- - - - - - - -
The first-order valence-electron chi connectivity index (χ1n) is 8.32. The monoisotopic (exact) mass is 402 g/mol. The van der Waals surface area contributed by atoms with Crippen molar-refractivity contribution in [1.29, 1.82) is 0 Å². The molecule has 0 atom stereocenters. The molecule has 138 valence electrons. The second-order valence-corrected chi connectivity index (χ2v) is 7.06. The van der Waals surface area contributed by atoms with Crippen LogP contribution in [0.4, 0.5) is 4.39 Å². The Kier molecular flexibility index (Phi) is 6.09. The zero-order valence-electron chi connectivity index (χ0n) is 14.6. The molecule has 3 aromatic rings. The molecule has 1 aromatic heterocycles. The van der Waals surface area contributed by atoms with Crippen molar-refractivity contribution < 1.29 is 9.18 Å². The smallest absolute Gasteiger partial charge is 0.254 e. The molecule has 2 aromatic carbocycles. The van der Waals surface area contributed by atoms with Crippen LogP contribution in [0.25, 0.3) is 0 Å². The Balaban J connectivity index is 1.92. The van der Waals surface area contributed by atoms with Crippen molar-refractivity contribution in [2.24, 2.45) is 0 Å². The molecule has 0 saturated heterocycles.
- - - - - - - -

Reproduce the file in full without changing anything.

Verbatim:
The first-order valence-electron chi connectivity index (χ1n) is 8.32. The monoisotopic (exact) mass is 402 g/mol. The van der Waals surface area contributed by atoms with Crippen molar-refractivity contribution in [1.29, 1.82) is 0 Å². The molecule has 0 atom stereocenters. The molecule has 138 valence electrons. The second-order valence-corrected chi connectivity index (χ2v) is 7.06. The van der Waals surface area contributed by atoms with Crippen LogP contribution in [0.4, 0.5) is 4.39 Å². The Kier molecular flexibility index (Phi) is 6.09. The zero-order valence-electron chi connectivity index (χ0n) is 14.6. The molecule has 3 aromatic rings. The molecule has 1 aromatic heterocycles. The van der Waals surface area contributed by atoms with Crippen molar-refractivity contribution < 1.29 is 9.18 Å². The smallest absolute Gasteiger partial charge is 0.254 e. The molecule has 2 aromatic carbocycles. The van der Waals surface area contributed by atoms with Crippen LogP contribution in [0.25, 0.3) is 0 Å². The Balaban J connectivity index is 1.92. The van der Waals surface area contributed by atoms with Crippen molar-refractivity contribution in [2.24, 2.45) is 0 Å². The molecule has 0 saturated heterocycles.